The slightly harder way of being a jerk is to look at each manager’s rosters from past years. Assuming your fellow managers are human beings, they’re going to be predisposed to liking players who helped them compete last season. A player who is on the manager’s roster AND part of the team name is a dead giveaway. Intuitively, players who came out of nowhere and blew up big seem more likely, too. Watch for the holes in other managers’ rosters during the draft, nominate accordingly, and if you’re feeling poker-ey, bid aggressively.

Some (feasible) 2015 homer candidates: Jose Altuve, Corey Kluber, JD Martinez, Brian Dozier
2008-2013 candidate: Torii f*@%^# Hunter

On the other hand: To figure out which players the other managers don’t want, look for guys with really boring, vanilla names who’ve been around for forever but aren’t dilapidated messes yet like CC Sabathia and Mark Teixeira and basically half of the Yankees. Maybe guys who were big on hype last year and failed to meet lofty expectations. On eBay, one parallel strategy would be trying to bid on items which don’t have pictures, or have misspellings in the listing title — in all likelihood, these are meaningless aesthetic differences which lead to meaningful price savings. In fact, there are websites designed specifically to help buyers take advantage of this.

Some boring 2015 candidates to get for yourself: Brian McCann, Evan Longoria, Jimmy Rollins, Matt Holliday
2008-2013 candidate in any league but my own: Torii f*@%^# Hunter

2) Nominate, like, the third-most expensive player in a category

Check out the list of shortstops available in 2015:

stort shops

If your fellow managers are following the gentleman’s guide to drafting, I guarantee that a handful of them are eyeing the top 3 shortstops because everyone after Jose Reyes is boring or flat-out horrible.

The ruinous jerk strategy here is to nominate Jose Reyes as soon as possible.

By taking Reyes off the market, you prematurely create artificial scarcity around the three premium shortstops — like DeBeers creating artificial scarcity in the diamond market.

With only gentlemen drafting, managers will probably bid on Big 3 SS’s up to around their face value — the fourth manager sighing politely and accepting Reyes at a slight discount.

With you, the ruinous jerk, taking Reyes off the board, there’s now a monstrous drop in value between Ian Desmond ($25) and Alexei Ramirez ($10). Gentlemen managers following their 1st rule know that they want a big 3 SS and don’t want to get stuck in the dredges — so it’s very likely that they’ll pay a sizeable premium in order to stay close to their draft strategy and avoid the SS gutter. The unfortunate manager who does get stuck with Alexei now has to re-configure their draft strategy around your tomfoolery — and they might be steamed from losing the Desmond bidding war, to boot.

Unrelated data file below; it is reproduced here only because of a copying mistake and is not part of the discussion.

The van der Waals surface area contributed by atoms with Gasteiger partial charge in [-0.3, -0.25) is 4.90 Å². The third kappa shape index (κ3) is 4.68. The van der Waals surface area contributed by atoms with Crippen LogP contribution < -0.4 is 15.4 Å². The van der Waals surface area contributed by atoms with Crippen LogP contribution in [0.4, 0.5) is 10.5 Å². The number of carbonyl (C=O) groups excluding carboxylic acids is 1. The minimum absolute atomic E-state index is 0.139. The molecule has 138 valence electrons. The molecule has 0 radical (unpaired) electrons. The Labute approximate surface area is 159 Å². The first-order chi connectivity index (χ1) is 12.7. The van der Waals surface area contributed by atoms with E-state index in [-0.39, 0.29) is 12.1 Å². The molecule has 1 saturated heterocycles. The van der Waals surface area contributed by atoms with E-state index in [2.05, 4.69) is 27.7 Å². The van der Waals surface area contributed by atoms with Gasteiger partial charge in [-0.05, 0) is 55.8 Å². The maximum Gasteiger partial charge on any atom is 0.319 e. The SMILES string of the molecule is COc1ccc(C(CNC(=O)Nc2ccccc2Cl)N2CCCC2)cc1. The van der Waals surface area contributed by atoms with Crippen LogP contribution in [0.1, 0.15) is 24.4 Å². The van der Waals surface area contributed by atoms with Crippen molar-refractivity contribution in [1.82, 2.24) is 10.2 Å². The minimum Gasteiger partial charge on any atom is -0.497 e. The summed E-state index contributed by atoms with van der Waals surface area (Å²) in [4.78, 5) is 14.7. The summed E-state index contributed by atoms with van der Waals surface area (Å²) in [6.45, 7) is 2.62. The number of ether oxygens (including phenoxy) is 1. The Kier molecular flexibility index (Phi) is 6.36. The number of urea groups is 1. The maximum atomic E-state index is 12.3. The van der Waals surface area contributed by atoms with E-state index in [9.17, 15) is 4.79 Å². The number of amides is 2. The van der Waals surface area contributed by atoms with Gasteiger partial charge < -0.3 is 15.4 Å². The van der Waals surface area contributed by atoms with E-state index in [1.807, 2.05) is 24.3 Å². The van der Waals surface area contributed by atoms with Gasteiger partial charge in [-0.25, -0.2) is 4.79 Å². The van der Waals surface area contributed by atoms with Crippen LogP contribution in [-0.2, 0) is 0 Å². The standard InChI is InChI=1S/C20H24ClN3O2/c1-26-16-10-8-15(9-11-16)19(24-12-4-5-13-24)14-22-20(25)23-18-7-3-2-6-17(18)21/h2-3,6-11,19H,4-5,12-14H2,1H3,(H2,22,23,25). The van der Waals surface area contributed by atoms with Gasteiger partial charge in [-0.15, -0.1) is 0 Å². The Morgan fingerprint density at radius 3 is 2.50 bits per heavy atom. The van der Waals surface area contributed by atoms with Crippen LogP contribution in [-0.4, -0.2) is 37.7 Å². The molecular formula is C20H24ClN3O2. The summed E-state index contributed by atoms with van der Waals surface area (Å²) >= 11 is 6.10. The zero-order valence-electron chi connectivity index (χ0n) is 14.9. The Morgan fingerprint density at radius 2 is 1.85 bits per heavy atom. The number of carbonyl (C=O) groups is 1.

Remember, somebody’s probably going to nominate the most expensive player pretty soon, anyway. Even when the plateau candidate isn’t as obvious as Reyes above, continually and strategically nominating the 3rd or 4th best player gives you consistent opportunities to force other players to overspend on their rosters.

3) Bid fast and start low on players you don’t like; bid slow and start high on players you do like

The goal here is to manipulate the fatigue and attention spans of the rest of your league.

Here’s some research on auctions from the Kellogg School of Management. They found that eBay auctions with a low starting price ($1) wound up with a higher end sale price. The key: Get more traffic and attention in the auction.

Some quotes from a corresponding article in the Chicago Tribune:

When someone enters an auction, they invest time and energy in bidding and watching it. This is called “sunk costs.” In business school, students are taught to ignore sunk costs. But most bidders do not.

“Early bidders get trapped, because they’ve spent time and energy in the auction, and it motivates them to spend more time and energy on that auction,” Galinsky said.

Get it? So, more bids → more bidders → higher price. This also means that for players you don’t want, it’s a subtly productive & malicious strategy to actively bid-up players in $1 increments until they get closer to market value, whereupon you can safely walk away.

And bid quickly. Clicks are easy to get caught up in, and you can goad managers into bidding wars simply by inciting them to quickly click back and forth. (Just be careful not to get caught yourself.)

Employ the opposite logic for players you’re interested in: Start the bidding high — or jump-bid them high if they were nominated by a different manager. Again, we want to make the auction appear very uninteresting and weed out attention. Also, because you’re a jerk, this makes the draft less fun for observers who just like to participate and click on stuff.

I think a good rule-of-thumb is to set your targets’ auction price at two thirds of their face value. So If you actually wanted Reyes ($19), and somebody opened him at $1, you should quickly write in a $12-13 bid. There’s some fear that you might be leaving value on the table — some stray chance that you might have been able to nab Reyes at $11 or less — but based on the research above, that fear’s probably unfounded. In 9 years of auction drafts, I don’t think I’ve ever seen a player taken for more than $10 under face value. Your actual odds of winning are way better when you remove bidders from participation.

Also, when bidding on your targets, bid slowly. Because the slower you bid, the fewer bids there are. And because long, drawn-out bids every 15 seconds are infuriating — each additional dollar feels like torture. I’m inclined to reference Prospect Theory, and suggest that, say, five individual spends of $1 are collectively more painful than a bunched spend of $5. But your mileage may vary with this one.


End of the day: What’s perhaps nicest about the ruinous jerk draft strategy is the fact that you can employ it year-over-year, sport-over-sport. Just try not to get caught. And try not to get punched.